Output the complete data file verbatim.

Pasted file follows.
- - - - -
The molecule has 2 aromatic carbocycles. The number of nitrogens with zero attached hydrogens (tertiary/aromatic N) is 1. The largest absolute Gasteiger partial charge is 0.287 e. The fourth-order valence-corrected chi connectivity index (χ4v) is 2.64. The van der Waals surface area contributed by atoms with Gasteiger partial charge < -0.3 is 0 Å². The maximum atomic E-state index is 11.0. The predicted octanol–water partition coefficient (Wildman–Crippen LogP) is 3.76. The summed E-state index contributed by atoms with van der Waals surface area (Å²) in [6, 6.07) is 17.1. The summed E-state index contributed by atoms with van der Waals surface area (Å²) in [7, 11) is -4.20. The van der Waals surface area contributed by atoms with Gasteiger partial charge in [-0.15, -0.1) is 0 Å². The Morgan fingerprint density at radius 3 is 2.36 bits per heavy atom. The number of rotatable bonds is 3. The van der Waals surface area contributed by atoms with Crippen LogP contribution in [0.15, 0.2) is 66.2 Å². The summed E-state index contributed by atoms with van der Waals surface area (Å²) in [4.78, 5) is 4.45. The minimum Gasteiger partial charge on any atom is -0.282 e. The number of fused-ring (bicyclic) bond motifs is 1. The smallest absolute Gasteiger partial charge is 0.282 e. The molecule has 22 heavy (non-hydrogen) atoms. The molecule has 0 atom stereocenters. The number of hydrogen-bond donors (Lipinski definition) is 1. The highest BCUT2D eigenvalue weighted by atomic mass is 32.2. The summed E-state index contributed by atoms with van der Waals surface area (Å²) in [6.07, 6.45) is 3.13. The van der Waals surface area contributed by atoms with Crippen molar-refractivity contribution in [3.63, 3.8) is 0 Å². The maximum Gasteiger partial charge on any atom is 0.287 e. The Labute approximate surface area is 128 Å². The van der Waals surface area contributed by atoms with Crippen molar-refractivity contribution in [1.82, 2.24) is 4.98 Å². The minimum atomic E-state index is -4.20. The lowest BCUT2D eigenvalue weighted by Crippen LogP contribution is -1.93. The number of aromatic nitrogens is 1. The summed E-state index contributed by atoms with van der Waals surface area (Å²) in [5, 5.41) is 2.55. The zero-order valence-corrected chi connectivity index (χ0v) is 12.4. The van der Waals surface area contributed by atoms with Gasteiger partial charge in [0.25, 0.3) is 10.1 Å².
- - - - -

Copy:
The molecule has 2 aromatic carbocycles. The number of nitrogens with zero attached hydrogens (tertiary/aromatic N) is 1. The largest absolute Gasteiger partial charge is 0.287 e. The fourth-order valence-corrected chi connectivity index (χ4v) is 2.64. The van der Waals surface area contributed by atoms with Gasteiger partial charge < -0.3 is 0 Å². The maximum atomic E-state index is 11.0. The predicted octanol–water partition coefficient (Wildman–Crippen LogP) is 3.76. The summed E-state index contributed by atoms with van der Waals surface area (Å²) in [6, 6.07) is 17.1. The summed E-state index contributed by atoms with van der Waals surface area (Å²) in [7, 11) is -4.20. The van der Waals surface area contributed by atoms with Gasteiger partial charge in [-0.15, -0.1) is 0 Å². The Morgan fingerprint density at radius 3 is 2.36 bits per heavy atom. The number of rotatable bonds is 3. The van der Waals surface area contributed by atoms with Crippen LogP contribution in [0.15, 0.2) is 66.2 Å². The summed E-state index contributed by atoms with van der Waals surface area (Å²) in [4.78, 5) is 4.45. The minimum Gasteiger partial charge on any atom is -0.282 e. The number of fused-ring (bicyclic) bond motifs is 1. The smallest absolute Gasteiger partial charge is 0.282 e. The molecule has 22 heavy (non-hydrogen) atoms. The molecule has 0 atom stereocenters. The number of hydrogen-bond donors (Lipinski definition) is 1. The highest BCUT2D eigenvalue weighted by atomic mass is 32.2. The summed E-state index contributed by atoms with van der Waals surface area (Å²) in [6.07, 6.45) is 3.13. The van der Waals surface area contributed by atoms with Crippen molar-refractivity contribution in [3.63, 3.8) is 0 Å². The maximum Gasteiger partial charge on any atom is 0.287 e. The Labute approximate surface area is 128 Å². The van der Waals surface area contributed by atoms with Crippen molar-refractivity contribution in [1.82, 2.24) is 4.98 Å². The minimum atomic E-state index is -4.20. The lowest BCUT2D eigenvalue weighted by Crippen LogP contribution is -1.93. The number of aromatic nitrogens is 1. The summed E-state index contributed by atoms with van der Waals surface area (Å²) in [5, 5.41) is 2.55. The zero-order valence-corrected chi connectivity index (χ0v) is 12.4. The van der Waals surface area contributed by atoms with Gasteiger partial charge in [0.25, 0.3) is 10.1 Å².